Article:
Teaching Medical Students How Diet Affects Health
Saint Luke's Food As Medicine Everyday (FAME) program has extended its program to teach medical students from University of Missouri-Kansas City School of Medicine.
When it comes to diet, most people know the basics.
Whole foods, including fruits and vegetables, are more nutritious than candy and chips.
The links between diet and disease are well documented, decisively showing that the incidence of cancer, diabetes, stroke, and heart disease is generally higher in people who consume an unhealthy diet.
It adds up to billions of dollars a year in health care costs—and a sicker population.
Saint Luke's Food As Medicine Everyday (FAME) program was created to address these challenges through community-based nutrition education. The program was developed with the Food As Medicine Institute (FAMI), of which Saint Luke’s Muriel I. Kauffman Women’s Heart Center is a founding member.
For many decades, nutrition has been treated as an afterthought in health care. Diets have traditionally been targeted at losing weight—not staying healthy. Perhaps most challenging is learning how to incorporate healthy eating into everyday life so that it’s not a chore, but a habit.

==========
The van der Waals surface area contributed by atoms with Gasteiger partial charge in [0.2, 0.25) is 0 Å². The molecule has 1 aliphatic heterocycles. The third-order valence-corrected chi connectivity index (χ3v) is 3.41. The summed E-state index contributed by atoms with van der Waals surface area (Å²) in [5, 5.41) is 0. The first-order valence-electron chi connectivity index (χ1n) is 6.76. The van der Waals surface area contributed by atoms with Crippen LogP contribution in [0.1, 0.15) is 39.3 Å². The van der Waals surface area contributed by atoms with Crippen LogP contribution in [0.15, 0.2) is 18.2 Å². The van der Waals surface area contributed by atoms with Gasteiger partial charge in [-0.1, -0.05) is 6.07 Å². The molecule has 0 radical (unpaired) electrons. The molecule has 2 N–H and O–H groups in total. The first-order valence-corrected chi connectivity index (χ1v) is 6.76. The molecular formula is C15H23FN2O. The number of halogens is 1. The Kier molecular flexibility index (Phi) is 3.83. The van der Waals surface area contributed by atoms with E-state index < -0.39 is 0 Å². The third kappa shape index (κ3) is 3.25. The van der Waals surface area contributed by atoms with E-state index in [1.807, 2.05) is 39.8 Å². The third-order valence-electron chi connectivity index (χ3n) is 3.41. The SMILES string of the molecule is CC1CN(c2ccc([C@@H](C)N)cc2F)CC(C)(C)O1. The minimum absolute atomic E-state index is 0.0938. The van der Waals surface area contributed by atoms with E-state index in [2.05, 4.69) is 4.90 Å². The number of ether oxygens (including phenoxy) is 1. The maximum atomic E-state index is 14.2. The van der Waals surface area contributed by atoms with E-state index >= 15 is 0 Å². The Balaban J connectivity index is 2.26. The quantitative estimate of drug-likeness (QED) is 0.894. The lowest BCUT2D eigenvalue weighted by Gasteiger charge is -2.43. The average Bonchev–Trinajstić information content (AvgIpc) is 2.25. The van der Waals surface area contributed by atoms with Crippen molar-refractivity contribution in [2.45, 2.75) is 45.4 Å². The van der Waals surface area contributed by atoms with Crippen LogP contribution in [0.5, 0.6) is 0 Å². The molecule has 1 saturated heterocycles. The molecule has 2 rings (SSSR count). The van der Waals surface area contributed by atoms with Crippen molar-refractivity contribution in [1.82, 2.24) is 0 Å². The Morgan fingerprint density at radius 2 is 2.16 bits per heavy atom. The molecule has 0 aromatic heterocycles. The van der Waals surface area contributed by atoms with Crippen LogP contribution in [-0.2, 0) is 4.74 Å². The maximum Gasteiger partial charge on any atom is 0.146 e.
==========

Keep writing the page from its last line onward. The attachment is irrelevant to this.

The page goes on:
FAME teaches students the effects of nutrition on health, and how to make eating choices tailored to individual needs. Cooking demonstrations and hands-on activities allow students to put those principles into practice.
The program now is being expanded to include educating medical students.
As part of its partnership with University of Missouri-Kansas City School of Medicine, Saint Luke’s has broadened the FAME program to include a class aimed specifically at medical professionals. This newly expanded program is fully funded by the Saint Luke's Foundation.
During the course, students take an in-depth look at the effect of nutrition on health, practice adapting recipes using the FAME principles, and implement those principles in various case studies.
They also learn techniques and strategies for communicating effective nutrition information to patients.
With more than $500,000 in philanthropic support for this initiative, Saint Luke’s is currently the only organization offering such a program.
Students have given the course high marks.
"As physicians, our job is not only to treat disease, but also to prevent it,” one student said after taking the class. “The earlier in our careers that we can understand this concept, the sooner we will see change in the focus of our current health care system and disease prevention.”
The class is well-timed: In 2022, recognizing the overwhelming evidence of the connection between nutrition and health, the U.S. House of Representatives passed a resolution calling to improve nutrition education among medical professionals, making them better equipped to treat patients holistically.